Confucian philosophy was introduced to Europe as a result of both the work of the Jesuits who translated these scholarly works into Latin (and other European languages) and the fact that one man brought these translations back to Europe and managed to get them published. That man was Philippe Couplet (1622-1693), who was a Flemish Jesuit sent back to Europe in 1681 to act as procurator of the China mission.
Couplet travelled near and far in the course of his assignment, and he was almost always accompanied by a young Chinese Christian, Michael Shen Fuzong, who subsequently joined the Jesuits in Portugal in 1688. Couplet and Shen visited the pope, the king of France (Louis XIV) and later the king of England (James II). Shen also conversed with an Oxford scholar, Thomas Hyde, about Chinese matters. All these travels and meetings aroused further interest in the Jesuit work in China and in Chinese culture and history more generally.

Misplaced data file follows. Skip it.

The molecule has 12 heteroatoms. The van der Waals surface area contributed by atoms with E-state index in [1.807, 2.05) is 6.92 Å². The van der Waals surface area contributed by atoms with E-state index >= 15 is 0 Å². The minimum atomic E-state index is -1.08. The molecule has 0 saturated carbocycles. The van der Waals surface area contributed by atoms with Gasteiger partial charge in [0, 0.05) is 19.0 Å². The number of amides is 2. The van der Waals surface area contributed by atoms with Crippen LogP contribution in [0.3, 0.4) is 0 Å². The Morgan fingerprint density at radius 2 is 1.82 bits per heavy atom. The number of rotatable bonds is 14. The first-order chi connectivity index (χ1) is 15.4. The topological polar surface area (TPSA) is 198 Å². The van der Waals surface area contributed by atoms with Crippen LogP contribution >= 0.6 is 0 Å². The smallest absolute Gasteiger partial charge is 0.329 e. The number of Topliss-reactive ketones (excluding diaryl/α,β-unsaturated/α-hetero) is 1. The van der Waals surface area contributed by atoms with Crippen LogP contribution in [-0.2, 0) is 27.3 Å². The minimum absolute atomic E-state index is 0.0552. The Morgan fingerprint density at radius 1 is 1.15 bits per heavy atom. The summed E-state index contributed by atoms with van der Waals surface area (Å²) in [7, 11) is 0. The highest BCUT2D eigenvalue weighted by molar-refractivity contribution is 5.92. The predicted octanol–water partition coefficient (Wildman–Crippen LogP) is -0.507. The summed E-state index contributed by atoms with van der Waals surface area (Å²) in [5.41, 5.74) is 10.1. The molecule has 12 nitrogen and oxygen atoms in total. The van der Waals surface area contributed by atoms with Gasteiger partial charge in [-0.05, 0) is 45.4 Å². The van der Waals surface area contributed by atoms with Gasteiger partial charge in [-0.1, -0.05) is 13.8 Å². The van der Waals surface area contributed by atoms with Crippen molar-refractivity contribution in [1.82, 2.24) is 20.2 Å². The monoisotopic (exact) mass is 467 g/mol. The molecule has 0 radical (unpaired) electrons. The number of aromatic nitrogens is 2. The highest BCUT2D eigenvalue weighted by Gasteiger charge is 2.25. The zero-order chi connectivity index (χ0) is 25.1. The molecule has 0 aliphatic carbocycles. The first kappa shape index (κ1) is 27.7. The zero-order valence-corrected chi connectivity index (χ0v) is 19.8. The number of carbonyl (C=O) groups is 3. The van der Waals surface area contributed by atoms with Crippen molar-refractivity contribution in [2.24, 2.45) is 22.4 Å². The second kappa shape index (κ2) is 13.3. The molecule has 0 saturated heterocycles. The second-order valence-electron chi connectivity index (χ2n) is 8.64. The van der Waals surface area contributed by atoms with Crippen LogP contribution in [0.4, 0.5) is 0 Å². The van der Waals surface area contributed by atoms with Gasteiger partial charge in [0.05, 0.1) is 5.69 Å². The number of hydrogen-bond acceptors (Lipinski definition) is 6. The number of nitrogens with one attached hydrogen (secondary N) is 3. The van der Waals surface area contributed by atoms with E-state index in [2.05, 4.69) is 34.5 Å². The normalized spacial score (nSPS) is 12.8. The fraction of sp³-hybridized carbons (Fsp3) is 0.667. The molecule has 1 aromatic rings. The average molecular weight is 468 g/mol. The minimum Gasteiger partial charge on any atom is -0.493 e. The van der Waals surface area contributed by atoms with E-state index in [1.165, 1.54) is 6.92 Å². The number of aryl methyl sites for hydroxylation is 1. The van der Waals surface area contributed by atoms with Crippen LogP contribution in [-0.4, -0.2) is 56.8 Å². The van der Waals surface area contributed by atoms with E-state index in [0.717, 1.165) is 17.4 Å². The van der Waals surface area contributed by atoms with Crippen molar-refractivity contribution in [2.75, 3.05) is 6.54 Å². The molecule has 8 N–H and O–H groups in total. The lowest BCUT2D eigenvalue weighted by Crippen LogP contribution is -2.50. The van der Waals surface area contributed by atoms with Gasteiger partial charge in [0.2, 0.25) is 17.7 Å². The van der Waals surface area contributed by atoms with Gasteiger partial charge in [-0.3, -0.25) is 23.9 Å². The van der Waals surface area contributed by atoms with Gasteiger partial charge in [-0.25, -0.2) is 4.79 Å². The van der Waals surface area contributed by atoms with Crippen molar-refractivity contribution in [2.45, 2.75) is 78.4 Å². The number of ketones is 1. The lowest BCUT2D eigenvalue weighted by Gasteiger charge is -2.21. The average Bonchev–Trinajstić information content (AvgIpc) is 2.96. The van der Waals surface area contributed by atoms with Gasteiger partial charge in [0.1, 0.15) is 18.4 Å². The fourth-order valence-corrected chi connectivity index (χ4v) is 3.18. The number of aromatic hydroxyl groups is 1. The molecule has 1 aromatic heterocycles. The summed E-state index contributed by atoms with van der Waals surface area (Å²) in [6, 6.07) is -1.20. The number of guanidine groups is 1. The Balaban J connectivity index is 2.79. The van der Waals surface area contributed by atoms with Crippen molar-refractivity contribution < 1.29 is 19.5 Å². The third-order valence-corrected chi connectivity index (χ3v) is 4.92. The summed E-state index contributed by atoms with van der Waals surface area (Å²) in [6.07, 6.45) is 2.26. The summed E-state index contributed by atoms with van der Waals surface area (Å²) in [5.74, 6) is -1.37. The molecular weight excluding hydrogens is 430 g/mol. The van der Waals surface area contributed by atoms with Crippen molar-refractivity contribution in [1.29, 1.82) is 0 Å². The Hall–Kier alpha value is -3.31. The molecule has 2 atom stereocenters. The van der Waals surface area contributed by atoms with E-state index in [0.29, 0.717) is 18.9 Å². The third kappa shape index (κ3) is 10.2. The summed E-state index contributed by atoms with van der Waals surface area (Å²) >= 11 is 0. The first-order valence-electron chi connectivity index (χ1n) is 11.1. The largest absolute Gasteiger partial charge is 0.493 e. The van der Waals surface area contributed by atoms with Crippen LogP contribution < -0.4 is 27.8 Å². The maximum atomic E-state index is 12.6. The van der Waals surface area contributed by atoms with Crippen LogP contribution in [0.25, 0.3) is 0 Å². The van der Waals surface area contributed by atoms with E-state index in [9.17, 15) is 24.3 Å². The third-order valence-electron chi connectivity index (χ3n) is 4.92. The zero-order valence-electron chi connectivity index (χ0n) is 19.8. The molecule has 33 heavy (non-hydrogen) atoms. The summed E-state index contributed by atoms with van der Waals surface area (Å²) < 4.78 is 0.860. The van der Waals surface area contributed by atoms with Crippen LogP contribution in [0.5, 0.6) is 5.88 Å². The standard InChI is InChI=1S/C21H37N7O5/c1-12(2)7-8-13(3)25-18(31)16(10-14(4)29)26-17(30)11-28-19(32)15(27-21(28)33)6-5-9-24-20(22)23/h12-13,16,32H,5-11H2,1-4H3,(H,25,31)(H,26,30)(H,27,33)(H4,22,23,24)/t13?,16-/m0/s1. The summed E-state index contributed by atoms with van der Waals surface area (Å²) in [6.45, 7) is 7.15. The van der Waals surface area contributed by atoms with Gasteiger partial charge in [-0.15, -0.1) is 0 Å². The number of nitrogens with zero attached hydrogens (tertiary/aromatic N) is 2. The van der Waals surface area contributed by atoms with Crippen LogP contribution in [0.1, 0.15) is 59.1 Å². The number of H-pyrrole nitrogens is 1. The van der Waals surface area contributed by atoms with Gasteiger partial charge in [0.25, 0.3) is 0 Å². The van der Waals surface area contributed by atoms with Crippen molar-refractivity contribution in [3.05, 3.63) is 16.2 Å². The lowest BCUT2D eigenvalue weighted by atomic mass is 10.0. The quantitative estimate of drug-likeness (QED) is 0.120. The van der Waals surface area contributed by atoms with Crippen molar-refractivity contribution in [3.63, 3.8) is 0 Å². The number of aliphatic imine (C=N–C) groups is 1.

The Jesuits in Europe made the most of this interest and during Couplet’s visit he managed to have printed the translations of books from the Confucian canon. These translations represented several of decades of scholarly work by a number of Jesuits – including Prospero Intorcetta and Christian Herdtrich. This book was dedicated to Louis XIV and entitled Confucius Sinarum Philosophus. It was printed in Paris in 1687.
Couplet’s visit also convinced Louis XIV to engage in sending missionaries to Asia and so he chose the group that has become known as ‘the six mathematicians of the king’. Many of these men spent long and fruitful years in China. Sadly, neither Couplet nor Shen Fuzong regained Chinese shores as Shen died at sea near Mozambique in late 1692 and Couplet died off the coast of Goa in 1693, having been injured by a falling seachest.